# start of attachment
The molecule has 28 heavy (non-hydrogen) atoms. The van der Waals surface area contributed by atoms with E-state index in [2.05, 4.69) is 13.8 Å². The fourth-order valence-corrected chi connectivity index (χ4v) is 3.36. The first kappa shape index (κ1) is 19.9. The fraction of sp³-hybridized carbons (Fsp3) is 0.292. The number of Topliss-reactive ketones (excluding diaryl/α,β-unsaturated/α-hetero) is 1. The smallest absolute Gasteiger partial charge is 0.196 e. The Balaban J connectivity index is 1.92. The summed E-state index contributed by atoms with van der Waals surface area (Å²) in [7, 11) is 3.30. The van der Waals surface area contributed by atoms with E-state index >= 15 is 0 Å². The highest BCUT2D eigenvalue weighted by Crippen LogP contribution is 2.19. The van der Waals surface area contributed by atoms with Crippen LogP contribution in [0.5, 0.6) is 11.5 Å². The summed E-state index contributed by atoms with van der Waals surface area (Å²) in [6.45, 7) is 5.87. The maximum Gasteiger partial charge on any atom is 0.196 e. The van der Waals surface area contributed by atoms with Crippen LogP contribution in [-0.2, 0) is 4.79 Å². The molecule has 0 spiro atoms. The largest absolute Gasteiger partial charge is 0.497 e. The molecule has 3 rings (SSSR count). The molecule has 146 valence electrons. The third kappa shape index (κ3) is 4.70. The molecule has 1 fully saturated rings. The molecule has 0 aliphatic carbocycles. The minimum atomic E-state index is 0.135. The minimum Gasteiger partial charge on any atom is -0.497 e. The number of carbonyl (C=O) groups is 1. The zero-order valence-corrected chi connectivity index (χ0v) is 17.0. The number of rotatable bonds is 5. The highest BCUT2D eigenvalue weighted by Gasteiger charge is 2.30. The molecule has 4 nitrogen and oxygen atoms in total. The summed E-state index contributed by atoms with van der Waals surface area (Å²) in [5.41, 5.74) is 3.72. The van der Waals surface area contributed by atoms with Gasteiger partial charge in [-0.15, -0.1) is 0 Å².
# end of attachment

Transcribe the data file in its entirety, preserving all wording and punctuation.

The molecule has 28 heavy (non-hydrogen) atoms. The van der Waals surface area contributed by atoms with E-state index in [2.05, 4.69) is 13.8 Å². The fourth-order valence-corrected chi connectivity index (χ4v) is 3.36. The first kappa shape index (κ1) is 19.9. The fraction of sp³-hybridized carbons (Fsp3) is 0.292. The number of Topliss-reactive ketones (excluding diaryl/α,β-unsaturated/α-hetero) is 1. The smallest absolute Gasteiger partial charge is 0.196 e. The Balaban J connectivity index is 1.92. The summed E-state index contributed by atoms with van der Waals surface area (Å²) in [7, 11) is 3.30. The van der Waals surface area contributed by atoms with E-state index >= 15 is 0 Å². The highest BCUT2D eigenvalue weighted by Crippen LogP contribution is 2.19. The van der Waals surface area contributed by atoms with Crippen LogP contribution in [0.5, 0.6) is 11.5 Å². The summed E-state index contributed by atoms with van der Waals surface area (Å²) in [6.45, 7) is 5.87. The maximum Gasteiger partial charge on any atom is 0.196 e. The van der Waals surface area contributed by atoms with Crippen LogP contribution in [-0.2, 0) is 4.79 Å². The molecule has 0 spiro atoms. The largest absolute Gasteiger partial charge is 0.497 e. The molecule has 3 rings (SSSR count). The molecule has 146 valence electrons. The third kappa shape index (κ3) is 4.70. The molecule has 1 fully saturated rings. The molecule has 0 aliphatic carbocycles. The minimum atomic E-state index is 0.135. The minimum Gasteiger partial charge on any atom is -0.497 e. The number of carbonyl (C=O) groups is 1. The zero-order valence-corrected chi connectivity index (χ0v) is 17.0. The number of rotatable bonds is 5. The highest BCUT2D eigenvalue weighted by Gasteiger charge is 2.30. The molecule has 4 nitrogen and oxygen atoms in total. The summed E-state index contributed by atoms with van der Waals surface area (Å²) in [5.41, 5.74) is 3.72. The van der Waals surface area contributed by atoms with Gasteiger partial charge in [-0.15, -0.1) is 0 Å².